It was two months after my college graduation. I was an RN on an orthopedic trauma floor and we received a call from the emergency room. They wanted to transfer us a patient with a broken femur…wanted to. The problem? Bessie. She was 100 years old and putting up a fight. My shift was scheduled to end soon, and a combative patient admission was not a welcome thought. Still, we mobilized staff, got equipment, orders and everything we would need to provide care. We braced ourselves for a challenge.
Onto the floor came Bessie Gesheimmer…I will always remember her name. As it turned out, her fight against the admission was really a fight to see the kick off of the Pitt v Penn State Game. And when she walked out of the hospital on a new hip, I was full of stories about her childhood in Germany.
That “100 year old Fx R hip” taught me about labeling and judgement.
When I went into her room, I expected to find a combative, agitated and (likely) senile patient with a hip fracture. I assumed she would have little likelihood of being discharged anywhere but a nursing home. Instead, I found a gentle woman who, like me, loved the Pitt Panthers. We shared many of my lunch breaks. I heard about her immigration, her work in a family bakery, her children…and she kept me up to date on football scores during my shift. We connected, and it turned out that we had a lot in common.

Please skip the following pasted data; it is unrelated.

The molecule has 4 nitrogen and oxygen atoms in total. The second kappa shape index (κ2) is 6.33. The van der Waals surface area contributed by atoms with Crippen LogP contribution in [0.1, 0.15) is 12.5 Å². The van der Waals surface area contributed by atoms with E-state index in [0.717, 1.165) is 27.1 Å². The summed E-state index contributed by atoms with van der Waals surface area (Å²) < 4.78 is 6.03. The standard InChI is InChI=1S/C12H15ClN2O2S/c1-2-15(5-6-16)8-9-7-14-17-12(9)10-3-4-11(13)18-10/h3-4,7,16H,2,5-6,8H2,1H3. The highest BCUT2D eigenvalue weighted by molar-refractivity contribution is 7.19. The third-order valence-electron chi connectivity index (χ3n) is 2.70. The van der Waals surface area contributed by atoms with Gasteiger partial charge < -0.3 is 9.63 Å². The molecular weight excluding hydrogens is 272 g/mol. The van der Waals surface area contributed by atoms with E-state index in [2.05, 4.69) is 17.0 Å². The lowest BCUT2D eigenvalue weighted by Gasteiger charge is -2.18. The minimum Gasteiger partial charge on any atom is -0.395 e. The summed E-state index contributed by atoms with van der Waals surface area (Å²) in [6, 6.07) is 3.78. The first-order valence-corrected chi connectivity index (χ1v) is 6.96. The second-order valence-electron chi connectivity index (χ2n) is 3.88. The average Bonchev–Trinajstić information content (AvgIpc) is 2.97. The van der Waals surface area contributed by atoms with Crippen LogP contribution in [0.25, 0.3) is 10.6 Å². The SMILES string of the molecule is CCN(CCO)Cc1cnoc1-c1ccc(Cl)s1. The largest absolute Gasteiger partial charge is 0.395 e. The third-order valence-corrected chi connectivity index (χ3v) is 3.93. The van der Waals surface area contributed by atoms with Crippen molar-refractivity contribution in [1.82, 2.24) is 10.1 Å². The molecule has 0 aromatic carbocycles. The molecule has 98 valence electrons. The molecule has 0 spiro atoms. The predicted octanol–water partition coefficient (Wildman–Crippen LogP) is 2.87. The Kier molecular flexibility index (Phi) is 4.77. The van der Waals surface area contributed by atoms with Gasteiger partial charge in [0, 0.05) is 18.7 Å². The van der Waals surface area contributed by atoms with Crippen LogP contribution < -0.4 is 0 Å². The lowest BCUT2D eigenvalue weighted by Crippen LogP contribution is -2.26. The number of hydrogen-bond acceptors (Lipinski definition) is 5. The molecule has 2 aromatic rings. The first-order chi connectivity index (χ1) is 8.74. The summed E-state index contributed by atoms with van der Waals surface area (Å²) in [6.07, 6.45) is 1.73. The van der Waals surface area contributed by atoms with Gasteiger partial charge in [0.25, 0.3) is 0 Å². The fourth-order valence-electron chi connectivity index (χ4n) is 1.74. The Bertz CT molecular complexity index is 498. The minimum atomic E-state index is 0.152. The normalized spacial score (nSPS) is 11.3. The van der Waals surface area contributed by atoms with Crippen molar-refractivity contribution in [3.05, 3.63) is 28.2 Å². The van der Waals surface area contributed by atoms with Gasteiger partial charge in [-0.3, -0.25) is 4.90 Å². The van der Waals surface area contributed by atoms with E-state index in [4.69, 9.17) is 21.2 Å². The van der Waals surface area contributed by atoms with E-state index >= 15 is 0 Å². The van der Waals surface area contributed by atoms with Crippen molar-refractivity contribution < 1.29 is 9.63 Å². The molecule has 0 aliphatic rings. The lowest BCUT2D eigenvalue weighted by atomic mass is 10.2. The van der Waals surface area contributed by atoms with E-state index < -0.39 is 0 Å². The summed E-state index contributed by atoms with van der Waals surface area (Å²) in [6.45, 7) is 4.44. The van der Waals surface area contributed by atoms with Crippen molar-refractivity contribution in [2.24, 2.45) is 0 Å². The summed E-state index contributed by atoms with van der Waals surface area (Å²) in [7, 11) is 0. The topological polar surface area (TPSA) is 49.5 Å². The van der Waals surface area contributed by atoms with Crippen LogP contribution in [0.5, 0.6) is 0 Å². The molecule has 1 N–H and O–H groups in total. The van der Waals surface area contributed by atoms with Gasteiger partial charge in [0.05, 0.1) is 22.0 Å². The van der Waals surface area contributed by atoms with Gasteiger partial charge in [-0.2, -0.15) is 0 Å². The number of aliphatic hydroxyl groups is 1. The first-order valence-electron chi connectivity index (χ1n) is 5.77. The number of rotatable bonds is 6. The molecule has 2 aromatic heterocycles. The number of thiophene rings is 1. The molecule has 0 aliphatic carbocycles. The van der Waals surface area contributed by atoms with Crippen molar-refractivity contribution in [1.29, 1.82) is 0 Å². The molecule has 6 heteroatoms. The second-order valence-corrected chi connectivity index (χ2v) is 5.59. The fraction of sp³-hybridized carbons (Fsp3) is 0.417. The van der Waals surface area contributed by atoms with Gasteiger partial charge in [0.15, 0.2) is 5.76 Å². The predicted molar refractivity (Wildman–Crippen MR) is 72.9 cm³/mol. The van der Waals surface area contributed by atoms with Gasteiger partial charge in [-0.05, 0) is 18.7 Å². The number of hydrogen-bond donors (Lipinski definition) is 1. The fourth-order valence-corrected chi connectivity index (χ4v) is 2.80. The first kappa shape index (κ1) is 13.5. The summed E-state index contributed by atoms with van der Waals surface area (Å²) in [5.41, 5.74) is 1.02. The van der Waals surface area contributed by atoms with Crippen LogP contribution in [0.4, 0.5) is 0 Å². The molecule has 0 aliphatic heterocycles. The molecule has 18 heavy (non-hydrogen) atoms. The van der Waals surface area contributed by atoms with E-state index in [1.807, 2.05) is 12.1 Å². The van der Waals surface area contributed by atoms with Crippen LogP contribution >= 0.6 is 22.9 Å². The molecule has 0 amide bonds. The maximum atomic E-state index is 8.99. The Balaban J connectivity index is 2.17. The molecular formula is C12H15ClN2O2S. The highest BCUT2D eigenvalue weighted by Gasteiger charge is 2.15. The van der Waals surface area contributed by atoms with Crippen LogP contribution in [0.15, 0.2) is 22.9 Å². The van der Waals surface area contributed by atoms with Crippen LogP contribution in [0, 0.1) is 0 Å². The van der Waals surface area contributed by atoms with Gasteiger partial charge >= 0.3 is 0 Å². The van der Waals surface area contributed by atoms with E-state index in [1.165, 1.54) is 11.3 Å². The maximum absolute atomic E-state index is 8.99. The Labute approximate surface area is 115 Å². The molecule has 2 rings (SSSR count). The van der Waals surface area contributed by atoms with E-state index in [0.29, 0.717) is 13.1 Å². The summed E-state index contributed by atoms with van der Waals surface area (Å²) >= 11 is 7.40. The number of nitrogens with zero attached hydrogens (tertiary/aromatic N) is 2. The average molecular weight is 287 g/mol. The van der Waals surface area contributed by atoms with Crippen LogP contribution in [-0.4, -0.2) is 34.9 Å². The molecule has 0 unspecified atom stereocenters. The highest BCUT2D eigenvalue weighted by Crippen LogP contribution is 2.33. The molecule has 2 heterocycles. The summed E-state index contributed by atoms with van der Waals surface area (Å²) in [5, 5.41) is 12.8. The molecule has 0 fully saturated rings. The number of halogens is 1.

When we label someone blonde, short, boy or elderly, it can help us distinguish each other. But with these names also comes personal histories, feelings and expectations.
What about labels like Quadriplegic? Autistic? Blind? Disabled? While they help define parameters for data collection, funding or interventions, they don’t define the individuals they name.
We measure each other, observing, comparing, ordering, sequencing. Taller/shorter? Younger/Older? But…how many of us want to be described by a single word? For a person who has a disability, that single word (and all that is unspoken) limits and perpetuates the tyranny of low expectations.
I labeled Bessie as a “100 year old fractured hip” and prepared myself for the challenges that accompanied those words. Had I held that mindset, without being open to seeing more, I would have missed knowing one of my favorite patients in my nursing career.
May 12 is our ninth disABILITIES Expo at the Memorial Coliseum. There is no single word to define what can be witnessed there. Vendors will provide options for enhancing abilities and maximizing attributes. Entertainers will be defying stereotypes demonstrating amazing skills with music, dance and art. Athletes will showcase their physical abilities. It will be a welcoming and inclusive community that is 100% judgement free.
I think Bessie would have loved it. (GO PITT PANTHERS!)